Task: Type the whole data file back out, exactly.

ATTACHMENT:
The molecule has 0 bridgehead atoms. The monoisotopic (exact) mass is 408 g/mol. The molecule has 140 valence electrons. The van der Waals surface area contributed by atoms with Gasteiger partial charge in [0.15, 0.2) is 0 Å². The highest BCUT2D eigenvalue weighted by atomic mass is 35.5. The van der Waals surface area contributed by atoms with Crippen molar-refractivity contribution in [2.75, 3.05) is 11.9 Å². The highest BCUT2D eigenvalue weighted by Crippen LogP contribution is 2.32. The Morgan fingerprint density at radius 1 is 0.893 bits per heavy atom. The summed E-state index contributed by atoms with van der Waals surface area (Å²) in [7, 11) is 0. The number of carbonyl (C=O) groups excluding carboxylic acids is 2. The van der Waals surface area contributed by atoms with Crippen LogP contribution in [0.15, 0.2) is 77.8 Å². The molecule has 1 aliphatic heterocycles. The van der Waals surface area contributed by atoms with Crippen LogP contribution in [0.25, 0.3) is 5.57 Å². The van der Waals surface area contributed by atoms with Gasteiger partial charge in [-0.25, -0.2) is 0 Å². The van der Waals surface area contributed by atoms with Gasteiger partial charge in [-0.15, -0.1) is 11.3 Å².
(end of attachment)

The molecule has 0 bridgehead atoms. The monoisotopic (exact) mass is 408 g/mol. The molecule has 140 valence electrons. The van der Waals surface area contributed by atoms with Gasteiger partial charge in [0.15, 0.2) is 0 Å². The highest BCUT2D eigenvalue weighted by atomic mass is 35.5. The van der Waals surface area contributed by atoms with Crippen molar-refractivity contribution in [2.75, 3.05) is 11.9 Å². The highest BCUT2D eigenvalue weighted by Crippen LogP contribution is 2.32. The Morgan fingerprint density at radius 1 is 0.893 bits per heavy atom. The summed E-state index contributed by atoms with van der Waals surface area (Å²) in [7, 11) is 0. The number of carbonyl (C=O) groups excluding carboxylic acids is 2. The van der Waals surface area contributed by atoms with Crippen LogP contribution in [0.15, 0.2) is 77.8 Å². The molecule has 1 aliphatic heterocycles. The van der Waals surface area contributed by atoms with Crippen LogP contribution in [0.25, 0.3) is 5.57 Å². The van der Waals surface area contributed by atoms with Gasteiger partial charge in [-0.25, -0.2) is 0 Å². The van der Waals surface area contributed by atoms with Gasteiger partial charge in [-0.15, -0.1) is 11.3 Å².